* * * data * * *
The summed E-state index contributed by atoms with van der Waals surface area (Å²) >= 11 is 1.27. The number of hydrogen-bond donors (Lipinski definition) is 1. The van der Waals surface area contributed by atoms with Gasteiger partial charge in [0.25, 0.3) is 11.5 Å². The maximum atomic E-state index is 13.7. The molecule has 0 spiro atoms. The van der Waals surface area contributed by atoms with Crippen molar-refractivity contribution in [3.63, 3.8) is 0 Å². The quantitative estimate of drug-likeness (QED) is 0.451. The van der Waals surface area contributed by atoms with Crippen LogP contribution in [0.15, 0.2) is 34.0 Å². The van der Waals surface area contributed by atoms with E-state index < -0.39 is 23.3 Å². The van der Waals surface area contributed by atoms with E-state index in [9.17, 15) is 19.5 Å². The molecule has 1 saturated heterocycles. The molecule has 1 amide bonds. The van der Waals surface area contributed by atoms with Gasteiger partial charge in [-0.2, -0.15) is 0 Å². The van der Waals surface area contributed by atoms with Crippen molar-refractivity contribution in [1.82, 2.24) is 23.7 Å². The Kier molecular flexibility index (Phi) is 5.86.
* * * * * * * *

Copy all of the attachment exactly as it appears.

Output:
The summed E-state index contributed by atoms with van der Waals surface area (Å²) >= 11 is 1.27. The number of hydrogen-bond donors (Lipinski definition) is 1. The van der Waals surface area contributed by atoms with Gasteiger partial charge in [0.25, 0.3) is 11.5 Å². The maximum atomic E-state index is 13.7. The molecule has 0 spiro atoms. The van der Waals surface area contributed by atoms with Crippen molar-refractivity contribution in [3.63, 3.8) is 0 Å². The quantitative estimate of drug-likeness (QED) is 0.451. The van der Waals surface area contributed by atoms with Crippen LogP contribution in [0.15, 0.2) is 34.0 Å². The van der Waals surface area contributed by atoms with E-state index < -0.39 is 23.3 Å². The van der Waals surface area contributed by atoms with E-state index in [9.17, 15) is 19.5 Å². The molecule has 1 saturated heterocycles. The molecule has 1 amide bonds. The van der Waals surface area contributed by atoms with Gasteiger partial charge in [-0.2, -0.15) is 0 Å². The van der Waals surface area contributed by atoms with Crippen molar-refractivity contribution in [1.82, 2.24) is 23.7 Å². The Kier molecular flexibility index (Phi) is 5.86.